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" Then this ebony bird beguiling my sad fancy into smiling By the grave and stern decorum of the countenance it wore,— " Though thy crest be shorn and shaven, thou," I said, " art sure no craven, Ghastly grim and ancient Raven wandering from the Nightly... "
The first (-sixth) 'Standard' reader - Page 265
by James Stuart Laurie - 1863
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American Classical Authors

Ludwig Herrig - American literature - 1854 - 553 pages
...— Perch'd upon a bust of Pallas Just above my chamber door — Perch'd, and sät, and nothing more. Then this ebony bird beguiling My sad fancy into smiling,...and ancient raven, Wandering from the Nightly shore — Teil me what thy lordly name is On the Night's Plutonian shore!" Quoth the raven „Nevermore."...
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The New York Journal: An Illustrated Literary Periodical, Volume 3

1854
...— Ferch'd npon a bust of Pallas Just above my chamber door — Perch'd, and sat, and nothing more. Then this ebony bird beguiling My sad fancy into smiling...countenance it wore, " Though thy crest be shorn and shaven, Though," I said, " art sure no craven, Ghastly grim and ancient raven, Wandering from the Nightly shore...
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The American First-class Book, Or Exercises in Reading and Recitation ...

John Pierpont - 1855
...— Perched upon a bust of Pallas, just above my chamber-door — Perched, and sat, and nothing more. Then this ebony bird beguiling my sad fancy into smiling,...name is on the Night's Plutonian shore ! " Quoth the raven, " Nevermore." ' Much I marveled this ungainly fowl to hear discourse so plainly, Though its...
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Gems of thought and flowers of fancy, ed. by R.W. Procter

Gems, Richard Wright PROCTER - 1855
...of lord or lady, perch'd above my chamber door — h'd upon a bust of Pallas, just above my chamber Then this ebony bird beguiling my sad fancy into smiling,...thy crest be shorn and shaven, thou," I said, "art aure 110 craven, Ghastly, griiu, and ancient Rave:i wandering from the nightly shore — Tell ine what...
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Cyclopaedia of American Literature: Embracing Personal and ..., Volume 2, Part 2

Evert Augustus Duyckinck, George Long Duyckinck - American literature - 1855
...Perched, and eat, and nothing more. Thon this ebony bird h"guilii:g my fnd fancy into smiling. By tlic grave and stern decorum of the countenance it wore, " Though thy crest be shorn and shaven, thou," I «aid, " art »ure no craven. Ghastly grim and ancient raven wandering from the Nightly »hopeTell...
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The Poets and Poetry of America

Rufus Wilmot Griswold - American poetry - 1855 - 622 pages
...— Perch'd upon a bust of Pallas Just above my chamber door — Perch'd, and sat, and nothing more. Then this ebony bird beguiling My sad fancy into smiling, By the grave and stern decomm Of the countenance it wore, " Though thy crest be shorn and shaven, Thou," I Raid, " art sure...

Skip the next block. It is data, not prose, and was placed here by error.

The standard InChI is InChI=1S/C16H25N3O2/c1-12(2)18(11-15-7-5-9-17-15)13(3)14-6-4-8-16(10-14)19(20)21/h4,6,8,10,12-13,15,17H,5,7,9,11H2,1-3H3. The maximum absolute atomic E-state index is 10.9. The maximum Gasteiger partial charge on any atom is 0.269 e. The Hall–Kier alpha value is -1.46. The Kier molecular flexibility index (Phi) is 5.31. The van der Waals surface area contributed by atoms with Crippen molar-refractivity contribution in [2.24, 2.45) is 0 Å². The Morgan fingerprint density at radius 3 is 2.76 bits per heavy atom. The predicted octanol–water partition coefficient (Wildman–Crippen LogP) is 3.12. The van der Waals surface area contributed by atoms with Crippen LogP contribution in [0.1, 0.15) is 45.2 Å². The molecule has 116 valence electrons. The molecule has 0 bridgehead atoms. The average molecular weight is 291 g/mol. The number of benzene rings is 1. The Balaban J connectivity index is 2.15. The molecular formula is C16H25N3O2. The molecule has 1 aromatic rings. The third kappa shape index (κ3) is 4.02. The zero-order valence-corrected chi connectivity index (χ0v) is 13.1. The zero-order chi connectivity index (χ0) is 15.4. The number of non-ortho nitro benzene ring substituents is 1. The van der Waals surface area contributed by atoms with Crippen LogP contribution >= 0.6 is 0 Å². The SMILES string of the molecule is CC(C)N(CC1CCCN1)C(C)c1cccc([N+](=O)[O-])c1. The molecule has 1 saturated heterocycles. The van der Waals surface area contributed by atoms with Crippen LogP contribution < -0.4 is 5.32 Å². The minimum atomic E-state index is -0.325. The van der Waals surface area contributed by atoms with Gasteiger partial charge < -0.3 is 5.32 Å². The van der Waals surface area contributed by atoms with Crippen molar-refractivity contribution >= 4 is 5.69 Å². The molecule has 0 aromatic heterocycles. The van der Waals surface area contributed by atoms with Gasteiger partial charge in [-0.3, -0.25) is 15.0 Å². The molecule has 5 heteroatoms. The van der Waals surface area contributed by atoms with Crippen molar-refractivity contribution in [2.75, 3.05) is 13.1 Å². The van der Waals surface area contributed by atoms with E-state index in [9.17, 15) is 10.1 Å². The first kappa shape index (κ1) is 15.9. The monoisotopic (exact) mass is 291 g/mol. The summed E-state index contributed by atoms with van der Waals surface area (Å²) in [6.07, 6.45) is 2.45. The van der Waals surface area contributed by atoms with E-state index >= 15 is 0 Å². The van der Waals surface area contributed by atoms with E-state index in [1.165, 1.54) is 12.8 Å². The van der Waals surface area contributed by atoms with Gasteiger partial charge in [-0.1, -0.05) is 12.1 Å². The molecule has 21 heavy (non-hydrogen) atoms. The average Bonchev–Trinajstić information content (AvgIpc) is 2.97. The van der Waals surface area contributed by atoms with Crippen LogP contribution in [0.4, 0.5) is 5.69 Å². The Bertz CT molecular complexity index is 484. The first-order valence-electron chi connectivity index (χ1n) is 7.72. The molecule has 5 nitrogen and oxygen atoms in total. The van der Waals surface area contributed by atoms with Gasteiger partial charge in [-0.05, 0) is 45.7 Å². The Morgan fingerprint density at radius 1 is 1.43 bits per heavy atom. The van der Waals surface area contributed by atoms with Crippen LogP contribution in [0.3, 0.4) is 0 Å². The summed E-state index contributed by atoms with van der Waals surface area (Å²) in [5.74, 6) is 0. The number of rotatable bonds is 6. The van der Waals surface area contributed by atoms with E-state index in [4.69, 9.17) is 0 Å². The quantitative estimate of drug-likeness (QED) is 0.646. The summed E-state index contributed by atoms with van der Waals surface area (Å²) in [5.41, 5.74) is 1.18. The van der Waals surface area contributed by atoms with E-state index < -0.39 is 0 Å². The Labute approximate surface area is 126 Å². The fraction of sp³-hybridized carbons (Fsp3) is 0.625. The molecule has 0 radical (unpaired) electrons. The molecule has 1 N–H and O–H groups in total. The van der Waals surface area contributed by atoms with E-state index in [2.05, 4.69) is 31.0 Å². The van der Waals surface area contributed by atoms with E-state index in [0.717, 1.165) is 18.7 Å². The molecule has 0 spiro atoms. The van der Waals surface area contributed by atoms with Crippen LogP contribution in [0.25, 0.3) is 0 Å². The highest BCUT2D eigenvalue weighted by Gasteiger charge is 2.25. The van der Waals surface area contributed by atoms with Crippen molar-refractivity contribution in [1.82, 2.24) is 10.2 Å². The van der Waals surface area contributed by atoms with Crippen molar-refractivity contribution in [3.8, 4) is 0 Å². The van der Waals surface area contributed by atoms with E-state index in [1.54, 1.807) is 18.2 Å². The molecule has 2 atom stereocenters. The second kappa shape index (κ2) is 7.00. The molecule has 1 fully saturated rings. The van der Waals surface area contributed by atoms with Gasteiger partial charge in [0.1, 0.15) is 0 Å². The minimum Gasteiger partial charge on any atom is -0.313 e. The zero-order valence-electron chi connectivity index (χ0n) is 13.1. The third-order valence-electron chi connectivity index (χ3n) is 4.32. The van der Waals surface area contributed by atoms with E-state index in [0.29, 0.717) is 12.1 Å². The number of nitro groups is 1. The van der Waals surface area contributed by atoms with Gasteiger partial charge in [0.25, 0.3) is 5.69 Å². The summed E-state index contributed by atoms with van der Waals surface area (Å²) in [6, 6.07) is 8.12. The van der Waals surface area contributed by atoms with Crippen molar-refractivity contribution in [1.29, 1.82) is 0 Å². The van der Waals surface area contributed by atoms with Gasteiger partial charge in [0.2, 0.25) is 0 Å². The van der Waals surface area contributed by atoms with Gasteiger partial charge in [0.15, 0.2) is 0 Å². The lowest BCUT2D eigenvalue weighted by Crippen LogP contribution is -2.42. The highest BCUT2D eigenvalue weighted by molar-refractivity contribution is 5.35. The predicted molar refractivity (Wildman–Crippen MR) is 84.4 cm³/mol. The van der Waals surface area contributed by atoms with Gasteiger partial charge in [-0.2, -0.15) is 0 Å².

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Columbiana

Columbiana - 1855 - 47 pages
...behind the old green door, Sat and looked, and nothing more. Then this quondam Prof, beguiling Bull's sad fancy into smiling. By the grave and stern decorum of the countenance he wore, By the velvet cap thou wearest, by the dumpy mien thou bearest, I should judge that thou'rt...
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Hand-book of American literature, historical, biographical, and critical [by ...

Joseph Gostwick - American literature - 1856 - 319 pages
...— Perched upoii a bust of Pallas, just above my chamber-door — Perched and sat, and nothing more. Then this ebony bird beguiling my sad fancy into smiling,...name is on the night's Plutonian shore ! " Quoth the Raven, " Nevermore." Much I marvelled this ungainly fowl to hear discourse so plainly, Though its answer...
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The book of recitations [ed.] by C.W. Smith

Charles William Smith (professor of elocution.) - 1857
...— Perched upon a bust of Pallas, just above my chamber door — Perched, and sat, and nothing more. Then this ebony bird beguiling my sad fancy into smiling,...name is on the Night's Plutonian shore!" Quoth the Raven, " Nevermore." Much I marvelled this ungainly fowl to hear discourse so plainly, Though its answer...
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McGuffey's New Sixth Eclectic Reader: Exercises in Rhetorical Reading, with ...

William Holmes McGuffey - Readers - 1857 - 448 pages
...tbust of Pallas, just above my chamber door, Perch'd, and sat, and nothing more. 8. Then this tebony bird ^beguiling my sad fancy into smiling, By the grave and stern tdecorum of the countenance it wore; Ghastly, grim, and ancient raven, wandering from the nightly shore,...
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